Labour pledges to repeal 19th century law which targets rough sleepers
Labour has said it will scrap a nineteenth century law that criminalises rough sleepers if it wins the next election.
Party leader Jeremy Corbyn said the 1824 Vagrancy Act was a "relic" which must be removed from the statute book.
Labour made the announcement in the wake of new figures which showed the rate of homelessness deaths has soared by 25% in the last five years.
The Vagrancy Act was used to bring a criminal charge nearly 3,000 times in 2016, with those convicted facing fines of up to £1,000.
But Mr Corbyn said: "It should shame us all that rough sleeping has doubled in the last eight years and nearly 600 people died while homeless last year. Homeless people need help, not punishment.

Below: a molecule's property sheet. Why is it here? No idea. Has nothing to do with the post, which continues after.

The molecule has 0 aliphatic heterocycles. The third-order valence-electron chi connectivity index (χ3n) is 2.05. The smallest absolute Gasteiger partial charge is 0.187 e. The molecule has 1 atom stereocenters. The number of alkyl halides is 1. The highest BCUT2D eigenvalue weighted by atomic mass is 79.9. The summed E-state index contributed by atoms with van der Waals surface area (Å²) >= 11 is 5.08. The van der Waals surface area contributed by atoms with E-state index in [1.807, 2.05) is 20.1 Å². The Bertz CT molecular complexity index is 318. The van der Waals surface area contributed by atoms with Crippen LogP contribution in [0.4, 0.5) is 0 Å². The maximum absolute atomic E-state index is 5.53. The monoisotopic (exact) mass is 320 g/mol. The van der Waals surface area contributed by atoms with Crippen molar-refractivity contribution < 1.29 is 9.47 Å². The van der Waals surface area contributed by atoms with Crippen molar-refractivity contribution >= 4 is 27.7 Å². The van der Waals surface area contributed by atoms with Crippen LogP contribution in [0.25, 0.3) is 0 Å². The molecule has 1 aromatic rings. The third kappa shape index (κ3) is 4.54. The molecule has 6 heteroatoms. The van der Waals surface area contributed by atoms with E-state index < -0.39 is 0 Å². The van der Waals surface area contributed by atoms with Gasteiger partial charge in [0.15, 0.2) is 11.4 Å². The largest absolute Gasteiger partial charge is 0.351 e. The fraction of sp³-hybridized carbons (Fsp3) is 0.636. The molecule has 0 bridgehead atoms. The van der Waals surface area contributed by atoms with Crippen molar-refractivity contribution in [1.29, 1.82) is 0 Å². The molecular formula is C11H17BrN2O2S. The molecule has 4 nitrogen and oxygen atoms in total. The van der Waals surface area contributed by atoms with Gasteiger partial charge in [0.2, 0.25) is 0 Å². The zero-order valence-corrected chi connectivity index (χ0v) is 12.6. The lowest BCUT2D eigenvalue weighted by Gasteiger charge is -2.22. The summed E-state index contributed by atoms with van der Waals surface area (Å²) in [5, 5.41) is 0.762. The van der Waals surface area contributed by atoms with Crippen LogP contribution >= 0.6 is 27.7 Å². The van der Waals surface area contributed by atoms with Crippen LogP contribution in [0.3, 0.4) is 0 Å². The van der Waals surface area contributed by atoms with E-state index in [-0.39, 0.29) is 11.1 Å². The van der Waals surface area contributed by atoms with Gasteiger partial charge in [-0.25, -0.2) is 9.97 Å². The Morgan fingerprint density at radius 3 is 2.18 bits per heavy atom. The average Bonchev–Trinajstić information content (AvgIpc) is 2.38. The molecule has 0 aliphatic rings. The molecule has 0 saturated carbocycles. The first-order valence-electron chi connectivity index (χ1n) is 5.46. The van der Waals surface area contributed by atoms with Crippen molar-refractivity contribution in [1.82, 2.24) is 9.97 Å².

"The next Labour government will make ending homelessness a priority. We want to build a society which doesn’t walk by on the other side when we see someone in need."
Shadow housing minister Melanie Onn added: "It beggars belief that we still use Georgian-era laws to criminalise some of the most vulnerable in society. Treating rough sleepers as criminals does not solve the underlying causes of homelessness and makes it harder for them to access support to move away from the streets."
"Rather than criminalising rough sleepers Labour would support them, with 8,000 new homes available to those with a history of rough sleeping as part of a plan to eradicate rough sleeping within five years."